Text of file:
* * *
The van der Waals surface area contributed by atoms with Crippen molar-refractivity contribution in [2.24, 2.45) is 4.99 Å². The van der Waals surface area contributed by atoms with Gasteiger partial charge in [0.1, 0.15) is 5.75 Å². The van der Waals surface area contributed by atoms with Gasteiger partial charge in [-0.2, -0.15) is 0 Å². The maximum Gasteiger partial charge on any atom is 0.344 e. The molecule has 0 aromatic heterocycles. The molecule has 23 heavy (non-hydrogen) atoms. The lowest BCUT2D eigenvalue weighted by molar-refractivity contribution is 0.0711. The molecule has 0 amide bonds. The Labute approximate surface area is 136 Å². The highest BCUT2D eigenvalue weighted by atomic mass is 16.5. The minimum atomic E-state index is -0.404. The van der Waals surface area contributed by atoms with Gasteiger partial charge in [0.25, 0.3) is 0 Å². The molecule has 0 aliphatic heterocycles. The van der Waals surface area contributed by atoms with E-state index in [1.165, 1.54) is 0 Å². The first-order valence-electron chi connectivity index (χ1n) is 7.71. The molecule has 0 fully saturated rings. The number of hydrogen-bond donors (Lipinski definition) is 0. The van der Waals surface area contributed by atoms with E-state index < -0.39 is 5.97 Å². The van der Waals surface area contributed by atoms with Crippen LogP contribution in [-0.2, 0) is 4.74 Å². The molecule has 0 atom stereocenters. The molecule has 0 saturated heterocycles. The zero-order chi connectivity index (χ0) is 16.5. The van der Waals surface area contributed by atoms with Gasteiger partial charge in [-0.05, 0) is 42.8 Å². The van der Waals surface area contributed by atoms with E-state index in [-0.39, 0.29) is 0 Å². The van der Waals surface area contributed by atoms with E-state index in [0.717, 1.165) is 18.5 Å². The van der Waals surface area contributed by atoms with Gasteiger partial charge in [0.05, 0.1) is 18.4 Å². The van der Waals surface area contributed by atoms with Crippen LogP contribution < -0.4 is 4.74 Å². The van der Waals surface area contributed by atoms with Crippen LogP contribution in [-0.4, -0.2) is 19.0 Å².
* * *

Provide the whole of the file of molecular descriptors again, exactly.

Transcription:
The van der Waals surface area contributed by atoms with Crippen molar-refractivity contribution in [2.24, 2.45) is 4.99 Å². The van der Waals surface area contributed by atoms with Gasteiger partial charge in [0.1, 0.15) is 5.75 Å². The van der Waals surface area contributed by atoms with Gasteiger partial charge in [-0.2, -0.15) is 0 Å². The maximum Gasteiger partial charge on any atom is 0.344 e. The molecule has 0 aromatic heterocycles. The molecule has 23 heavy (non-hydrogen) atoms. The lowest BCUT2D eigenvalue weighted by molar-refractivity contribution is 0.0711. The molecule has 0 amide bonds. The Labute approximate surface area is 136 Å². The highest BCUT2D eigenvalue weighted by atomic mass is 16.5. The minimum atomic E-state index is -0.404. The van der Waals surface area contributed by atoms with Gasteiger partial charge in [0.25, 0.3) is 0 Å². The molecule has 0 aliphatic heterocycles. The van der Waals surface area contributed by atoms with E-state index in [1.165, 1.54) is 0 Å². The first-order valence-electron chi connectivity index (χ1n) is 7.71. The molecule has 0 fully saturated rings. The number of hydrogen-bond donors (Lipinski definition) is 0. The van der Waals surface area contributed by atoms with E-state index < -0.39 is 5.97 Å². The van der Waals surface area contributed by atoms with Crippen LogP contribution in [-0.2, 0) is 4.74 Å². The molecule has 0 atom stereocenters. The molecule has 0 saturated heterocycles. The zero-order chi connectivity index (χ0) is 16.5. The van der Waals surface area contributed by atoms with Gasteiger partial charge in [-0.05, 0) is 42.8 Å². The van der Waals surface area contributed by atoms with E-state index in [-0.39, 0.29) is 0 Å². The van der Waals surface area contributed by atoms with E-state index in [0.717, 1.165) is 18.5 Å². The van der Waals surface area contributed by atoms with Gasteiger partial charge in [0.05, 0.1) is 18.4 Å². The van der Waals surface area contributed by atoms with Crippen LogP contribution < -0.4 is 4.74 Å². The van der Waals surface area contributed by atoms with Crippen LogP contribution in [-0.4, -0.2) is 19.0 Å².